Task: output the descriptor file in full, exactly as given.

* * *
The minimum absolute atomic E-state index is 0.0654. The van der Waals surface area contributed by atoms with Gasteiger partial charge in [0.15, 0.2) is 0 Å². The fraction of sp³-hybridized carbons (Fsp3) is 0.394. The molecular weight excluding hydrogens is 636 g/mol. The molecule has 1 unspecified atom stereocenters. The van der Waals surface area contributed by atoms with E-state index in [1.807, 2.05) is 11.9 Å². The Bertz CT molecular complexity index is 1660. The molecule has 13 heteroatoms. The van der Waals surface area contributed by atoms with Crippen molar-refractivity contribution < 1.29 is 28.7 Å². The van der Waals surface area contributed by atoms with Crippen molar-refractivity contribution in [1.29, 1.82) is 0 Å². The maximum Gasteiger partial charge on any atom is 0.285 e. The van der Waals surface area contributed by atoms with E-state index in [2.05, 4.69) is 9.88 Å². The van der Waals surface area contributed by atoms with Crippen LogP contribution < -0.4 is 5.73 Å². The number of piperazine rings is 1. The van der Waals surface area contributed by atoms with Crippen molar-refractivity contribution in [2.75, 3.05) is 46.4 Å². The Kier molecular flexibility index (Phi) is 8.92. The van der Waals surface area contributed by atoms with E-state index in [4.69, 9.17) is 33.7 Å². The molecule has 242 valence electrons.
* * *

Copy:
The minimum absolute atomic E-state index is 0.0654. The van der Waals surface area contributed by atoms with Gasteiger partial charge in [0.15, 0.2) is 0 Å². The fraction of sp³-hybridized carbons (Fsp3) is 0.394. The molecular weight excluding hydrogens is 636 g/mol. The molecule has 1 unspecified atom stereocenters. The van der Waals surface area contributed by atoms with E-state index in [1.807, 2.05) is 11.9 Å². The Bertz CT molecular complexity index is 1660. The molecule has 13 heteroatoms. The van der Waals surface area contributed by atoms with Crippen molar-refractivity contribution < 1.29 is 28.7 Å². The van der Waals surface area contributed by atoms with Crippen molar-refractivity contribution in [1.29, 1.82) is 0 Å². The maximum Gasteiger partial charge on any atom is 0.285 e. The van der Waals surface area contributed by atoms with E-state index in [2.05, 4.69) is 9.88 Å². The van der Waals surface area contributed by atoms with Crippen LogP contribution < -0.4 is 5.73 Å². The number of piperazine rings is 1. The van der Waals surface area contributed by atoms with Crippen molar-refractivity contribution in [2.75, 3.05) is 46.4 Å². The Kier molecular flexibility index (Phi) is 8.92. The van der Waals surface area contributed by atoms with E-state index in [4.69, 9.17) is 33.7 Å². The molecule has 242 valence electrons.